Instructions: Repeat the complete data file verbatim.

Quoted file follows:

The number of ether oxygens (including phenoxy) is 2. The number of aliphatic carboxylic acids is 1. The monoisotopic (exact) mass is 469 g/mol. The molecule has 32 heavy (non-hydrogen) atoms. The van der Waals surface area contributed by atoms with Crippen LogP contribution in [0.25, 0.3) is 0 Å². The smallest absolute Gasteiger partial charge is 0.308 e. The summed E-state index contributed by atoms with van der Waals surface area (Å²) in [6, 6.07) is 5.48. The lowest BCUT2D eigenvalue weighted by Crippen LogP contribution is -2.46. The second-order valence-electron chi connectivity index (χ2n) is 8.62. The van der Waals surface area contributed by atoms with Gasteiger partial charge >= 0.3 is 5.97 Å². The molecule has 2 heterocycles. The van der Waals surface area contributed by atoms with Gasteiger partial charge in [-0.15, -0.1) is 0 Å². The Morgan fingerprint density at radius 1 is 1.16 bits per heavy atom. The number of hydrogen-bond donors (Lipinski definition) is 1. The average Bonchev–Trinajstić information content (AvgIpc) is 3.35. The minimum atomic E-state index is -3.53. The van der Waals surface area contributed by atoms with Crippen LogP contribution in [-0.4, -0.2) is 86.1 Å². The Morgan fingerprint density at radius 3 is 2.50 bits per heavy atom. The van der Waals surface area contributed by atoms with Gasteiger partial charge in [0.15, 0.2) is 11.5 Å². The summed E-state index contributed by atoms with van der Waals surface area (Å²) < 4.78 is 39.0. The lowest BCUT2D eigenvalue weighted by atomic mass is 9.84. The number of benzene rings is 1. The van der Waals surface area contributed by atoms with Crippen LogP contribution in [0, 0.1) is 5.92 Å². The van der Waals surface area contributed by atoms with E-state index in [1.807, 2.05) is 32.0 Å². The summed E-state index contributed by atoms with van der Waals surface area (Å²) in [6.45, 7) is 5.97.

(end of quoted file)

The number of ether oxygens (including phenoxy) is 2. The number of aliphatic carboxylic acids is 1. The monoisotopic (exact) mass is 469 g/mol. The molecule has 32 heavy (non-hydrogen) atoms. The van der Waals surface area contributed by atoms with Crippen LogP contribution in [0.25, 0.3) is 0 Å². The smallest absolute Gasteiger partial charge is 0.308 e. The summed E-state index contributed by atoms with van der Waals surface area (Å²) in [6, 6.07) is 5.48. The lowest BCUT2D eigenvalue weighted by Crippen LogP contribution is -2.46. The second-order valence-electron chi connectivity index (χ2n) is 8.62. The van der Waals surface area contributed by atoms with Gasteiger partial charge >= 0.3 is 5.97 Å². The molecule has 2 heterocycles. The van der Waals surface area contributed by atoms with Gasteiger partial charge in [-0.15, -0.1) is 0 Å². The Morgan fingerprint density at radius 1 is 1.16 bits per heavy atom. The number of hydrogen-bond donors (Lipinski definition) is 1. The average Bonchev–Trinajstić information content (AvgIpc) is 3.35. The minimum atomic E-state index is -3.53. The van der Waals surface area contributed by atoms with Crippen LogP contribution in [-0.4, -0.2) is 86.1 Å². The Morgan fingerprint density at radius 3 is 2.50 bits per heavy atom. The van der Waals surface area contributed by atoms with Gasteiger partial charge in [0.15, 0.2) is 11.5 Å². The summed E-state index contributed by atoms with van der Waals surface area (Å²) < 4.78 is 39.0. The lowest BCUT2D eigenvalue weighted by atomic mass is 9.84. The number of benzene rings is 1. The van der Waals surface area contributed by atoms with Crippen LogP contribution in [0, 0.1) is 5.92 Å². The van der Waals surface area contributed by atoms with E-state index in [1.807, 2.05) is 32.0 Å². The summed E-state index contributed by atoms with van der Waals surface area (Å²) in [6.45, 7) is 5.97.